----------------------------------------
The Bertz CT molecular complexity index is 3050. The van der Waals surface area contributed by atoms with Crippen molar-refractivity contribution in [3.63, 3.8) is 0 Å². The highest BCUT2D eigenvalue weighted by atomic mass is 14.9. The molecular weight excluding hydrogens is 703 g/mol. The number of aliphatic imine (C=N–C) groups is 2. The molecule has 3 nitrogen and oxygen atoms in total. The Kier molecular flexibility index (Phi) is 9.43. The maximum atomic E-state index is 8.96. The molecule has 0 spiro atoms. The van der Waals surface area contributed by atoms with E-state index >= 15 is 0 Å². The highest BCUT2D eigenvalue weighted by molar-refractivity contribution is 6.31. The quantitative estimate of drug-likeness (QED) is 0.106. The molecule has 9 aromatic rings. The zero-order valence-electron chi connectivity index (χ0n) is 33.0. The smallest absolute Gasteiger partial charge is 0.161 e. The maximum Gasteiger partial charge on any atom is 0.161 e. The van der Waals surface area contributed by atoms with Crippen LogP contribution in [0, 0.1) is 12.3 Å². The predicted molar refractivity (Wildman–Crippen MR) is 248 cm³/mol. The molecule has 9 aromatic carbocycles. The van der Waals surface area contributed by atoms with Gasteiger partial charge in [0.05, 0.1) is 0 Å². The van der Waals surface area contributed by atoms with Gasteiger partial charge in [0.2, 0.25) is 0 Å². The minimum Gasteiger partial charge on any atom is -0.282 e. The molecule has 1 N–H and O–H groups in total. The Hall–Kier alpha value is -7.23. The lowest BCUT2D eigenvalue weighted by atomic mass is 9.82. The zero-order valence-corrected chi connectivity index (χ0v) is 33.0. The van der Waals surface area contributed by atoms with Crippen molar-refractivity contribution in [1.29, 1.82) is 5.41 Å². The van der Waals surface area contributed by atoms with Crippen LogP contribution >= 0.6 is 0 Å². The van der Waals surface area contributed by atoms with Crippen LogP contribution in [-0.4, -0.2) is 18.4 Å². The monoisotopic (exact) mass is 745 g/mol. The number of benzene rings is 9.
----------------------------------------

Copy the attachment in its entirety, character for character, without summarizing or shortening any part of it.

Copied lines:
The Bertz CT molecular complexity index is 3050. The van der Waals surface area contributed by atoms with Crippen molar-refractivity contribution in [3.63, 3.8) is 0 Å². The highest BCUT2D eigenvalue weighted by atomic mass is 14.9. The molecular weight excluding hydrogens is 703 g/mol. The number of aliphatic imine (C=N–C) groups is 2. The molecule has 3 nitrogen and oxygen atoms in total. The Kier molecular flexibility index (Phi) is 9.43. The maximum atomic E-state index is 8.96. The molecule has 0 spiro atoms. The van der Waals surface area contributed by atoms with E-state index >= 15 is 0 Å². The highest BCUT2D eigenvalue weighted by molar-refractivity contribution is 6.31. The quantitative estimate of drug-likeness (QED) is 0.106. The molecule has 9 aromatic rings. The zero-order valence-electron chi connectivity index (χ0n) is 33.0. The smallest absolute Gasteiger partial charge is 0.161 e. The maximum Gasteiger partial charge on any atom is 0.161 e. The van der Waals surface area contributed by atoms with Crippen LogP contribution in [0, 0.1) is 12.3 Å². The predicted molar refractivity (Wildman–Crippen MR) is 248 cm³/mol. The molecule has 9 aromatic carbocycles. The van der Waals surface area contributed by atoms with Gasteiger partial charge in [0.05, 0.1) is 0 Å². The van der Waals surface area contributed by atoms with Gasteiger partial charge in [0.2, 0.25) is 0 Å². The minimum Gasteiger partial charge on any atom is -0.282 e. The molecule has 1 N–H and O–H groups in total. The Hall–Kier alpha value is -7.23. The lowest BCUT2D eigenvalue weighted by atomic mass is 9.82. The zero-order valence-corrected chi connectivity index (χ0v) is 33.0. The van der Waals surface area contributed by atoms with Crippen molar-refractivity contribution in [1.29, 1.82) is 5.41 Å². The van der Waals surface area contributed by atoms with Crippen LogP contribution >= 0.6 is 0 Å². The van der Waals surface area contributed by atoms with Crippen LogP contribution in [-0.4, -0.2) is 18.4 Å². The monoisotopic (exact) mass is 745 g/mol. The number of benzene rings is 9.